Manta ray, the filter feeder

As manta rays are now protected internationally by the CITES convention, trade will now be controlled to ensure the long-term survival of these majestic creatures.

Mantas are threatened due to demand for their gill plates. In this blog post, we’ll find out what gill plates are, their function and why they are prized by the Chinese medicine trade.

Manta Feeding with gill rakers

Filter feeders and plankton

Whilst the vast majority of sharks and rays are predatory, some such as the Basking Shark, the Whale Shark and the Manta Ray, have adopted a more placid “grazing” lifestyle.

Despite being amongst the largest marine species, these animals feed by straining and eating plankton from the surrounding water. The name “plankton” is derived from the ancient Greek planktos meaning “wanderer” or “drifter”.

Plankton is used to describe many different groups of bacteria, plants and animals.Some are small and invisible to the eye; others are larger, like shrimps. Some drift up and down in the water column, whilst others drift horizontally with the current.

Together they form an important source of food for mantas and many other marine animals.

How does filter feeding work?

Mantas have modified gills which allow them to filter plankton from the water column.

When it is time to feed, the manta opens its mouths, unrolls its cephalic fins and channels plankton rich water into its mouth. Any plankton flowing over the gill plates that are large enough to be trapped will be sieved out, pushed to the back of the throat and ingested.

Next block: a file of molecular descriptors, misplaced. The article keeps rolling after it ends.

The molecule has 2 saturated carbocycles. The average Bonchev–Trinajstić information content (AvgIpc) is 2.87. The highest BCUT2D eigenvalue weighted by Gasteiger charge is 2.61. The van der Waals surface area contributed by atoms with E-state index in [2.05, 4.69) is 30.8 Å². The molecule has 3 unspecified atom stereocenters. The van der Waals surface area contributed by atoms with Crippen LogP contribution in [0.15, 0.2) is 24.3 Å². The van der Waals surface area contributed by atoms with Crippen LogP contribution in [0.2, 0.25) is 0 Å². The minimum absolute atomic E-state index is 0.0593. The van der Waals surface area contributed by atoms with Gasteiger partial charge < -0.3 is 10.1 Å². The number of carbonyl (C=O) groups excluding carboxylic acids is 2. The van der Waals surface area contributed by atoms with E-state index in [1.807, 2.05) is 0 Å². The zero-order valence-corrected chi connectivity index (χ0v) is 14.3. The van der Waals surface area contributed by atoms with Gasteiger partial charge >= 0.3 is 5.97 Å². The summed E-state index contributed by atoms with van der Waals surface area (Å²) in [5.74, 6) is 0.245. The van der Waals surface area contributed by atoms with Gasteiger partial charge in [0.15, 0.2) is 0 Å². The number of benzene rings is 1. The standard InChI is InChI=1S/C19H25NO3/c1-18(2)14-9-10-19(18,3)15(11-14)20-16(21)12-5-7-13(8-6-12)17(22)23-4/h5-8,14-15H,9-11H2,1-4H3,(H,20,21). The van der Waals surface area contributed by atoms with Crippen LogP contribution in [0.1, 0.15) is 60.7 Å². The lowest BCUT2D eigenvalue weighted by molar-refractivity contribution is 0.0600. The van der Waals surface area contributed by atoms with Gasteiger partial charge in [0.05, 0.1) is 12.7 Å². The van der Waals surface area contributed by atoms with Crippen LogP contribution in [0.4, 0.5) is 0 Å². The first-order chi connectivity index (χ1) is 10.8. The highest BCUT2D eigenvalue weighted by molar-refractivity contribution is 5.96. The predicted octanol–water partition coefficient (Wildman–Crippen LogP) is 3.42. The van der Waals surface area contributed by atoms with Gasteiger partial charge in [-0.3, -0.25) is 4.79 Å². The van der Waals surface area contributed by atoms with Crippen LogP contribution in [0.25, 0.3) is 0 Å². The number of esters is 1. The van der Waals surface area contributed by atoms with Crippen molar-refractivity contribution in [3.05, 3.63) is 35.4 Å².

The distribution of plankton is not uniform across the world’s oceans, and there are hotspots where the plankton concentration is particularly high.

How do mantas behave when feeding?

Behaviourally, mantas have adopted numerous ways of feeding and foraging.

One of their more spectacular manoeuvres is “barrel rolling”, where they gracefully somersault backwards, over and over again. Sometimes, large numbers of mantas can be seen congregating in one area, swirling and somersaulting in their hundreds.

Mantas often form feeding chains, whereby they swim one behind another, and at other times they will feed from the seabed, scooping up plankton that have sunk to the sea floor.

A manta ray feeding chain
A manta ray feeding chain

Why are gill rakers sought after?

It is traditionally believed in Chinese medicine that gill rakers are beneficial in the treatment of many diseases, including asthma, skin rashes, chicken pox, and even cancer.

There is no scientifically proven health benefit associated with the consumption of manta ray gill plates. Now that manta trade is being closely controlled, permits will only be granted if there is no detrimental impact on the survival of manta rays in the wild.

You can do your part in saving manta rays by not purchasing any gill rakers.

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